Atrophy responses to muscle inactivity. II. Molecular markers of protein deficits.

@article{Haddad2003AtrophyRT,
  title={Atrophy responses to muscle inactivity. II. Molecular markers of protein deficits.},
  author={F. Haddad and R. Roy and H. Zhong and V. Edgerton and K. Baldwin},
  journal={Journal of applied physiology},
  year={2003},
  volume={95 2},
  pages={
          791-802
        }
}
We examined the expression of several molecular markers of protein balance in response to skeletal muscle atrophy induced by spinal cord isolation (SI; i.e., a complete transection of the spinal cord at both a midthoracic and a high sacral level plus complete deafferentation between the two transection sites). This treatment nearly eliminates neuromuscular activity (activation and loading) of the hindlimb muscles while maintaining neuromuscular connectivity. SI was associated with a reduced… Expand
Atrophy responses to muscle inactivity. I. Cellular markers of protein deficits.
TLDR
A reduction in ribosomal RNA that is consistent with a reduction in protein translational capacity and an insufficient mRNA substrate for translating key sarcomeric proteins comprising the myofibril fraction, such as MHC and actin, are suggested. Expand
Gene expression during inactivity-induced muscle atrophy: effects of brief bouts of a forceful contraction countermeasure.
TLDR
It is demonstrated that upregulation of specific protein catabolic pathways plays a critical role in SI-induced atrophy, while this response was blunted by 4 min of daily high-resistance electromechanical stimulation and was able to preserve most of the muscle mass. Expand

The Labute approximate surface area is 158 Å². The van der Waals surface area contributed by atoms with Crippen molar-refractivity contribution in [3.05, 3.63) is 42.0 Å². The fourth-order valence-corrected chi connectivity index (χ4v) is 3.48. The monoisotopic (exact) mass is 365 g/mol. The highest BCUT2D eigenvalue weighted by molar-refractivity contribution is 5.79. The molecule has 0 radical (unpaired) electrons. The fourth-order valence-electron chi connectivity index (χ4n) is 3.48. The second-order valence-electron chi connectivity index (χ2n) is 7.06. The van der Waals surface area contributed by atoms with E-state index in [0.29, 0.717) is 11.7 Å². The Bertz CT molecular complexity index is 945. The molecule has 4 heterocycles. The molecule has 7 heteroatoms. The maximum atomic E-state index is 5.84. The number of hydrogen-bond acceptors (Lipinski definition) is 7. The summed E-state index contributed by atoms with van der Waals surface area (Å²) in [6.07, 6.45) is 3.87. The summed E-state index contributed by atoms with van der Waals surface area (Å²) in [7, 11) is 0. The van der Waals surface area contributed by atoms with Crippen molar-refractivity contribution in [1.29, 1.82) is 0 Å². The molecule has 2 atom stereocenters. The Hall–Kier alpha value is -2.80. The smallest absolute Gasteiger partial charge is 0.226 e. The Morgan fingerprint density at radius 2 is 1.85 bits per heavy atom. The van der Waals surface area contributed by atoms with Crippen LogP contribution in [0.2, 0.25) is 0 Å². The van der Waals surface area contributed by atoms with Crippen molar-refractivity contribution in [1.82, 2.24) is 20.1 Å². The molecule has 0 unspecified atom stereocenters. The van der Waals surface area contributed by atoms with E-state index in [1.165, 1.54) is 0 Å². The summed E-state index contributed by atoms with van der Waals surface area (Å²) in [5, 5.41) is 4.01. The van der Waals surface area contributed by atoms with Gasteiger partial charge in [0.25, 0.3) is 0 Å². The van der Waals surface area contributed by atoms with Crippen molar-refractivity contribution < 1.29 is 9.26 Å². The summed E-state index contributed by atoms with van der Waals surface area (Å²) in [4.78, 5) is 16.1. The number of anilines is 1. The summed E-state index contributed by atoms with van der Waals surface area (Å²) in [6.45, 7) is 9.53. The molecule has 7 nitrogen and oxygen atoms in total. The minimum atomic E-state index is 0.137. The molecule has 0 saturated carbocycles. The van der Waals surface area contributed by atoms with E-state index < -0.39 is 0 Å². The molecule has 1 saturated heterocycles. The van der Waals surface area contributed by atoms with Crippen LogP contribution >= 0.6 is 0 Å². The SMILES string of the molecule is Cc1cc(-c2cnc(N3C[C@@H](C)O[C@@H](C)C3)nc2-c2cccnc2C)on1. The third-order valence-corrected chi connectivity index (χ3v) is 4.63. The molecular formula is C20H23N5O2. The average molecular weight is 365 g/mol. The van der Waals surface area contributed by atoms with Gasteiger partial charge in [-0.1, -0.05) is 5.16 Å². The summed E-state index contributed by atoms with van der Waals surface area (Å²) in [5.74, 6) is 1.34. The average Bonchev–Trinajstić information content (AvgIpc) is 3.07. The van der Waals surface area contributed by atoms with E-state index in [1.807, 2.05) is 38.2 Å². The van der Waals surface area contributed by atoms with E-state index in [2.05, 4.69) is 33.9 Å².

Gene and protein expression associated with protein synthesis and breakdown in paraplegic skeletal muscle
TLDR
It is concluded that gene and protein expression of pathways associated with protein synthesis are reduced, whereas some markers of protein breakdown remain elevated following chronic paraplegia. Expand
Atrophy responses to muscle inactivity
Haddad, F., R. R. Roy, H. Zhong, V. R. Edgerton, and K. M. Baldwin. Atrophy responses to muscle inactivity. I. Cellular markers of protein deficits. J Appl Physiol 95: 781–790, 2003. First publishedExpand
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The purpose of this review is to synthesize the current understanding of the molecular regulation of muscle atrophy, and discusses how ongoing work should uncover more about the molecular underpinnings of muscle wasting, particularly that due to disuse. Expand
Rapid muscle atrophy response to unloading: pretranslational processes involving MHC and actin.
TLDR
The results show that after only 1 day of unloading, pre-mRNA and mRNA expression of muscle proteins and muscle-specific signaling factors are significantly reduced, suggesting that the downregulation of the synthesis side of the protein balance equation that occurs in atrophying muscle is initiated rapidly. Expand
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TLDR
The findings suggest that molecular markers of contractile protein gene expression serve as useful subcellular indicators for ascertaining the underlying mechanisms regulating alterations in muscle mass in human subjects in response to altered loading states. Expand
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This review examines the current understanding of the cellular and molecular events involved in the control of muscle mass under conditions of muscle use and disuse, with particular attention to the effects of resistance exercise/training. Expand
Inactivity‐induced modulation of Hsp20 and Hsp25 content in rat hindlimb muscles
TLDR
The data indicate that small heat shock protein levels are impacted to a greater degree in muscles that are predominantly slow or have an antigravity function than in flexor muscles, and this response is not influenced by neural activity–independent factors. Expand
Effects of inactivity on fiber size and myonuclear number in rat soleus muscle.
TLDR
The results indicate that a loss of myonuclei is not a prerequisite for sustained muscle fiber atrophy and indicates that chronic inactivity results in smaller, faster fibers that contain a higher than normal amount of DNA per unit of cytoplasm. Expand
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A reduction in ribosomal RNA that is consistent with a reduction in protein translational capacity and an insufficient mRNA substrate for translating key sarcomeric proteins comprising the myofibril fraction, such as MHC and actin, are suggested. Expand
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